Myofilament and molecule: a study on myosin.
thesisposted on 19.11.2015, 09:08 by Charles Hayward. Emes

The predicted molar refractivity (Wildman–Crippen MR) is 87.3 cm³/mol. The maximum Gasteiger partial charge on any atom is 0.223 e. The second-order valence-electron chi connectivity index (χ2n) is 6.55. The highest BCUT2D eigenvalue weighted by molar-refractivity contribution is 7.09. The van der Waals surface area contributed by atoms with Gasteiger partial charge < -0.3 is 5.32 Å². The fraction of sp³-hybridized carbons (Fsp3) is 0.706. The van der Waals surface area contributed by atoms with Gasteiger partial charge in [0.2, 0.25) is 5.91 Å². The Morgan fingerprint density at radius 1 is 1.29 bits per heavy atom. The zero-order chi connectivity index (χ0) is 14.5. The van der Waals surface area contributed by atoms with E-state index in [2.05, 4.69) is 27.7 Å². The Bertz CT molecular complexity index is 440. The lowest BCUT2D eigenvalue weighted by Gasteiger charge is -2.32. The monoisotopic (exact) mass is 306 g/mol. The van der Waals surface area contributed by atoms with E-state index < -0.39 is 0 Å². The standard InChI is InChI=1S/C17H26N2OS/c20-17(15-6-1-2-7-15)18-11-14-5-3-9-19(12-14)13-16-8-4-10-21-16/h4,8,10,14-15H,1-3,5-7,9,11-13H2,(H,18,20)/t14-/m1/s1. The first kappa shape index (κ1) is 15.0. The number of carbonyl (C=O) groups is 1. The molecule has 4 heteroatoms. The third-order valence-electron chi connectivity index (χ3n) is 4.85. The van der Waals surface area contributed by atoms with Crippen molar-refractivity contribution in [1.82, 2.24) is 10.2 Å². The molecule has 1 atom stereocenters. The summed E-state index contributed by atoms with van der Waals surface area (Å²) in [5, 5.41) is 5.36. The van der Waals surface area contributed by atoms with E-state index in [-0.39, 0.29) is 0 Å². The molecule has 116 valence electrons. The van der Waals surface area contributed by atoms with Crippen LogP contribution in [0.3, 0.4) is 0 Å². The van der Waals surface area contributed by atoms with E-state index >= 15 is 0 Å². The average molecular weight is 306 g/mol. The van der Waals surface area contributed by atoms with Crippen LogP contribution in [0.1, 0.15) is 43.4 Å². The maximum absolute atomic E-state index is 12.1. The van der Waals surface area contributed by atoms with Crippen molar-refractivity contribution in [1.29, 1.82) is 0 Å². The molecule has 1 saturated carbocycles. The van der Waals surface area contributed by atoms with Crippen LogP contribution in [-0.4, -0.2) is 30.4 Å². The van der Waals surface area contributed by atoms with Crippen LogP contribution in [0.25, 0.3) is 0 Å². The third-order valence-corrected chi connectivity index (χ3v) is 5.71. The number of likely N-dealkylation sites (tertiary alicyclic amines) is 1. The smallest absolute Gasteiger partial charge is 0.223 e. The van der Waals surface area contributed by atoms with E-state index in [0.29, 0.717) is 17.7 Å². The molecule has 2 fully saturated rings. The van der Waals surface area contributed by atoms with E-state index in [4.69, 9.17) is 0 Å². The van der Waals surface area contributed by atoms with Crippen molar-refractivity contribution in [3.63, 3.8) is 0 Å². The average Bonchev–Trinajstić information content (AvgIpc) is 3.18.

A procedure has recently been derived which makes it possible to determine the molecular weight of a particle from sedimentation velocity studies alone. Application of this new theory has enabled the molecular weight of both the myosin molecule and the myosin filament isolated from rabbit skeletal muscle to be determined. It has further been demonstrated by exhaustive curve-fitting that myosin A solutions contain no appreciable amounts of dimer at high ionic strength. This is in direct contradiction to the prediction by Godfrey and Harrington (l970a,b) and Harrington and Burke (1972) that a monomer-dimer equilibrium existed in myosin solutions. An analysis has been presented which shows that these latter results may be satisfactorily explained without recourse to a monomer-dimer hypothesis. A detailed analysis of the hydrodynamic properties of synthetic A-filaments has shown that they display a feature not previously demonstrated heretofore; namely that they invariably possess a range of frictional ratios some 75% higher than can be accounted for in terms of the length-equivalent prolate ellipsoids of revolution. On the assumption that preparations of natural A-filaments exhibit similar frictional properties as those formed in vitro, it has been possible to determine the helical symmetry of purified natural A-filaments by measuring their sedimentation coefficient. The sedimentation coefficient close to infinite dilution has been estimated for purified A-filaments by the technique of active enzyme centrifugation yielding a value of 132 3S (in agreement with the earlier but less precise estimate of 136 25S, Trinick, 1973). It was found that native A-filaments contain between 3.15 and 3.40 myosins/14.3nm axial repeat and this is regarded as good evidence in favour of a 3-stranded model for the A-filament.